Josh Roland looks at standard life, disability and voluntary benefits and sees possibilities — but also lost opportunities. So he spends much of his time designing new products to meet the challenges of companies that want to keep their employees satisfied and productive.
Roland, a principal for Atlanta’s OneDigital Health and Benefits, is busy working on an approach that integrates wellness into ancillary and voluntary benefits such as vision, dental, disability and life insurance. The concept is simple: If an employee takes better care of herself, she’ll get a break on the cost of copays and premiums.
“In the unified benefit theory, your wellness permeates all of your benefits,” says Roland. And some wellness programs work better than others. Plans with strong personal coaching components tend to generate the best results, he adds.
Roland works with numerous hospitals that employ 2,000 to 5,000 workers. He’s worked closely with Phoebe Health System based in Albany, Ga., for the past 10 years on both a unified program and specialty hospital indemnification coverage.
The system started with the unified program two years ago and it now ties participation in its wellness program to enhanced disability benefits. “We are starting to migrate that concept into a lot of our other voluntary products,” says Will Peterson, assistant vice president for human resources for Phoebe Putney. That includes dental coverage. Other future areas of incorporation could include life insurance and paid time off.
On the hospital indemnity side, OneDigital and The Standard have worked with the hospital system to offer a cash benefit that kicks in when an employee is hospitalized. It’s meant to help cover copays and deductibles, says Roland. If the employee is cared for at a Phoebe facility, the payout is higher. Peterson likes it so much the hospital system is now offering it to businesses in its service areas as a separate product.
Also see: “Top benefit trends of 2017.”
“It’s an opportunity that brings about an enriched benefit for our local employers and adds a navigational component,” says Peterson.
The future of customization will go beyond adjusting benefit levels within a life, disability, accident or cancer plans, says Roland. “It will be in designing completely new features and even whole products that do not exist today to meet specific needs of an industry or employer group.”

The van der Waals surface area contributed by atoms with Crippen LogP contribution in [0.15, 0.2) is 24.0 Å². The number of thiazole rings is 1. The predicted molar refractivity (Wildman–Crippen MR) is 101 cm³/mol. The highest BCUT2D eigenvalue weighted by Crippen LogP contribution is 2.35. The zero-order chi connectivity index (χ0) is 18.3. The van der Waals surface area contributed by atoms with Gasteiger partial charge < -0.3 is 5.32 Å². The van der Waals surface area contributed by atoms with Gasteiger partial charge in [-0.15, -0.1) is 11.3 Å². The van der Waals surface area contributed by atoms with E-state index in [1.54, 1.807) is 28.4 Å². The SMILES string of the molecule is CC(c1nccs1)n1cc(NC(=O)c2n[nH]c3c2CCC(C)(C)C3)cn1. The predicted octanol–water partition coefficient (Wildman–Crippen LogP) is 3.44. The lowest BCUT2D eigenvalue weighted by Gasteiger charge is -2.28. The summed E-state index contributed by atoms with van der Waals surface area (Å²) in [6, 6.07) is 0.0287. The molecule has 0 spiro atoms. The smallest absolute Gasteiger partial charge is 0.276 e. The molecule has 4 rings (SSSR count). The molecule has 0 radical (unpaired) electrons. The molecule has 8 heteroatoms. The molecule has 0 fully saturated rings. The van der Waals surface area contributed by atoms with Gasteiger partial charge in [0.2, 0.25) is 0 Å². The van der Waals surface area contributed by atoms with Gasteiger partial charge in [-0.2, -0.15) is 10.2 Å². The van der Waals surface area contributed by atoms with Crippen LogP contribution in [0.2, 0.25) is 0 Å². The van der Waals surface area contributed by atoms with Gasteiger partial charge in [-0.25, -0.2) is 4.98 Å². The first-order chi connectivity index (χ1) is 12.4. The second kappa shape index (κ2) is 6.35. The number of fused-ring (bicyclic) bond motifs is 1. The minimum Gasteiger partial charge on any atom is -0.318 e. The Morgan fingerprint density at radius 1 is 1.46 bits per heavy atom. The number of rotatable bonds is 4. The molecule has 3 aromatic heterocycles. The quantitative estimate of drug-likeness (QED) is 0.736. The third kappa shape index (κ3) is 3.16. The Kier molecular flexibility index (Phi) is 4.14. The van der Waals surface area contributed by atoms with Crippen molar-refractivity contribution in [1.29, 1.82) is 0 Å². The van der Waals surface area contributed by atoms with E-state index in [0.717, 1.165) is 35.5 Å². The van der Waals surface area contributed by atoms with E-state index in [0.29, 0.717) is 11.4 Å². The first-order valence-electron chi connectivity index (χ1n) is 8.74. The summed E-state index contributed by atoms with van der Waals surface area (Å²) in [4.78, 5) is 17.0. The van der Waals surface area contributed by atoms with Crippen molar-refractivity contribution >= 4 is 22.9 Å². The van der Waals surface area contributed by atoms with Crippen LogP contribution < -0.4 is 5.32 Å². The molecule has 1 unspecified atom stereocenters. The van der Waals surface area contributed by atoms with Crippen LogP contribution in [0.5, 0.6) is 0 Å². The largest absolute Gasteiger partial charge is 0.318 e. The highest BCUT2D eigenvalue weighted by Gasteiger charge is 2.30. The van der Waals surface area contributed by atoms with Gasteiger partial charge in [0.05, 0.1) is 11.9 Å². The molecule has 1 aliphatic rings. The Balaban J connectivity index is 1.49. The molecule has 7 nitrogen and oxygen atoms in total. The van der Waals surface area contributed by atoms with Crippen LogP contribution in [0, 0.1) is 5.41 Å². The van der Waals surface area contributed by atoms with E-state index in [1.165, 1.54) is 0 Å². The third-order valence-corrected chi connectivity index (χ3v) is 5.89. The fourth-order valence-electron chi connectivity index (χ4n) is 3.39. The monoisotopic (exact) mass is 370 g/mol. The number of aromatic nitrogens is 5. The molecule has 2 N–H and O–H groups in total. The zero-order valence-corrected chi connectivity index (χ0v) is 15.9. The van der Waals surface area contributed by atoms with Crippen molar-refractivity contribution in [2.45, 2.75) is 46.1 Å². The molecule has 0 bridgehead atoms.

During his 17-year career in the business, Roland has found that companies tend to spend most of their energy on medical policies, while skimming over the equally important life and disability benefits.
“Eighty-five percent of their time is spent on medical and they barge through the rest really fast and move on,” Roland says. Most of the time they make their choices based on price alone, he adds.
While death and disability underwriting can be dry, those details become terribly important when things go wrong. “The finer points inside contracts can affect families for life,” he says. Long-term disability can pay for 30 or 40 years and Roland feels the benefits just don’t get the attention they deserve from employers.
So, he focuses on them specifically, even if that sometimes means leaving the medical benefit planning to another consultancy.
Roland regularly offers to analyze the fine print on existing contracts so he can explain what an employer has purchased. “In insurance, you’re trading premiums for risk,” he points out. A company skimping on premiums can put its employees in difficult situations. For example, some disability policies require rehab or they stop paying out benefits.
His goal is to point out the tradeoffs. “We’re advising people to buy long-term disability coverage on value, not price,” Roland says. “It’s equally bad to underpay for insurance.”
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